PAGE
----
I was one of the unfortunates growing up in August of 1980. I was too young, and music was still about four years away from consuming my teenage life, to appreciate the game-changing influence of MTV. To exasperate the situation further, my parents didn’t see cable television as a necessity in our home. Besides, secular music was satanic. That’s not to say music wasn’t appreciated in our household. We attended church three times a week and we started and ended each session with songs written and approved by our religious organization. What’s more, we had our church’s catalog of over one hundred hymns conveniently pressed into a 10-vinyl record collection so that we could practice praising the lord from the comfort of our homes.
My aunt would come over to rehearse weekly songs. She would flip through the record collection, pulling out random records and checking out the back for the track listing. Eventually, she would find the song she was looking for and she would instruct me, my sister and my cousin to sing. The records contained just the music and we would sing the lyrics from our accompanying hymnal book, which was just a book of sheet music for each song.
Being kids and not trained to sing, we always delivered the songs in falsetto even if the song did not call for it. This always infuriated my aunt, who unleashed her rage on me and my cousin. Never at my sister. But, then again, I was male and so was my cousin.
“Stop! Stop! Stop!” She would scream. “Sing it like a man,” she barked.
Sing it like a man. At that age of about 8 years old, I had no concept of what a man was. I had an idea, which was drilled into me by leaders of my church, proselytizing from the pulpit, that men did not sleep with men; men did not answer to any woman; that men were masculine and put on this earth to procreate. My aunt was merely repeating the dogma with cultish fervor, never stopping to rationalize how this would affect these young children she was charged to teach praises to the lord.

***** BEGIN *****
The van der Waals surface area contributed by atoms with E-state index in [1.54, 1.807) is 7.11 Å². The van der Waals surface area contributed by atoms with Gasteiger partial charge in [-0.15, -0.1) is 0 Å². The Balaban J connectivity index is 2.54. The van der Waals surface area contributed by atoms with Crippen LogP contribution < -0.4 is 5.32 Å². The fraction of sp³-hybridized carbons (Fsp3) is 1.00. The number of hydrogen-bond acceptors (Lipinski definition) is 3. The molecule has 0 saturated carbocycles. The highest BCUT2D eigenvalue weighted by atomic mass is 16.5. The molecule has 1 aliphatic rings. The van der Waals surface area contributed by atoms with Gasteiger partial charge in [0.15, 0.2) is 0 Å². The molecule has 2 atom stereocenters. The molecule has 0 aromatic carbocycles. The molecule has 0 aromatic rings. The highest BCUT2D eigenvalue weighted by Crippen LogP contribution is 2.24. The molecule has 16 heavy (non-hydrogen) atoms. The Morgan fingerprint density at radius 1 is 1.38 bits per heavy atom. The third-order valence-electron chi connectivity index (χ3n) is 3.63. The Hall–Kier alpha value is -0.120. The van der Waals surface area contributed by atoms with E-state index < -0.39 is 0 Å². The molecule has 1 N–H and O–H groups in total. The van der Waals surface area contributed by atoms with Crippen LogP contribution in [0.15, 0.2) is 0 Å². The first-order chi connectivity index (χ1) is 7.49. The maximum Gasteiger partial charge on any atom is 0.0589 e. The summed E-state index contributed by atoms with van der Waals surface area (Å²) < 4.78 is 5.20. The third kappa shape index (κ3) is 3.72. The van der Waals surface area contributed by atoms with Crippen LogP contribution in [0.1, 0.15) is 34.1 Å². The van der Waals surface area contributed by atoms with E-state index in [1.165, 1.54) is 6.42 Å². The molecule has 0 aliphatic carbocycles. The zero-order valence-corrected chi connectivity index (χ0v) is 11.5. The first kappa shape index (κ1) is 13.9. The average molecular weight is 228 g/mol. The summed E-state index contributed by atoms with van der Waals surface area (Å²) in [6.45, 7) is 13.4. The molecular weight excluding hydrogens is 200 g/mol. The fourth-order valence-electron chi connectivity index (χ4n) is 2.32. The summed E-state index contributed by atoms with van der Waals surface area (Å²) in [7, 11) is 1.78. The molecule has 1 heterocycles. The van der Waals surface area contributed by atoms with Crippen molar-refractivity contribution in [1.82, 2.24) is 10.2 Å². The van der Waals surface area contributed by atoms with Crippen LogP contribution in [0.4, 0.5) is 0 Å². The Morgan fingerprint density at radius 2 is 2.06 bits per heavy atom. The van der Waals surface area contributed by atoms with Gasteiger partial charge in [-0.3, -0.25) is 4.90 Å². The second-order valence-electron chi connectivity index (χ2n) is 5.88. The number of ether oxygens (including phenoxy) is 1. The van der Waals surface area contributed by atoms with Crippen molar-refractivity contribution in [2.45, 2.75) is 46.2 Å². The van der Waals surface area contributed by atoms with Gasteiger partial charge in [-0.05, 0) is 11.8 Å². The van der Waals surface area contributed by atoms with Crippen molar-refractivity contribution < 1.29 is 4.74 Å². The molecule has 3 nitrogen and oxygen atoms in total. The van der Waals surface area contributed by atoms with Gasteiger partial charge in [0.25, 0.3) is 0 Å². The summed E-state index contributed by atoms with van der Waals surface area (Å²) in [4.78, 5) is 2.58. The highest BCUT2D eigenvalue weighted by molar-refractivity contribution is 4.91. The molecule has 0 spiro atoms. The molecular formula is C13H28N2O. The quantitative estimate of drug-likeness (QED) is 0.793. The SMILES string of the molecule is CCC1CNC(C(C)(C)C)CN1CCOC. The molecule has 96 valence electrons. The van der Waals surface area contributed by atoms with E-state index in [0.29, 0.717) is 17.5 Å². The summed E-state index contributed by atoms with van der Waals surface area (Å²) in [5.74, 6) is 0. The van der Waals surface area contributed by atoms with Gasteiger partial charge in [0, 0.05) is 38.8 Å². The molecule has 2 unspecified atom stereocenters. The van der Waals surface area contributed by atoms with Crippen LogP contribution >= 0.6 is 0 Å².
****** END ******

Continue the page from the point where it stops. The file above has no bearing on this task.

Even then I already sensed that I was different. Gay is what I was, although the language wasn’t quite there yet. I knew it in the same way that straight little boys also know that when they like little girls, they chase them at recess around the playground and pull their hair as expressions of affection.
It wasn’t until I was twelve that I was able to consolidate the conflicting feelings inside of me. On the one hand, I knew I was gay. On the other hand, I knew it was wrong because I was told all my life that it was wrong. This realization came in the form of a music video. Not from MTV, but from a public access TV station that aired Video One, an MTV-style one-hour program featuring the latest music videos, as well as videos from the recent past.
This particular day, I was home sick watching TV in my bedroom. Even in mid-1980s, the television set was already old—a Zenith black and white model with a 12-inch screen. I turned the channel to Video One and laid my head on the pillow. I loved the weird storylines that accompanied most of the music of that time. This time around, it was a video I hadn’t seen before: A camera panned in on a bedroom. It, then, cuts to a living room. Into the frame comes a hand pushing a vacuum cleaner. As the person is revealed, we get an image of a woman in a tight blouse and a leather mini skirt. But something was off. This woman had a full mustache. Then, that rich baritone voice proclaims, “I want to break free!” This was no woman. This was Freddy Mercury in full drag, shattering my concept of gender conformity. In that moment, I knew, deep down inside that I could not betray who I was. I would have to keep it to myself, but I would eventually break free.
Music has the power to liberate, but the images that accompanied that music brought the subtext to the fore. Video clips such as Queen’s “I Want to Break Free” and “Time Warp” and “Sweet Transvestite” from The Rocky Horror Picture Show helped me navigate my role in the context of masculinity and my choice to subvert it.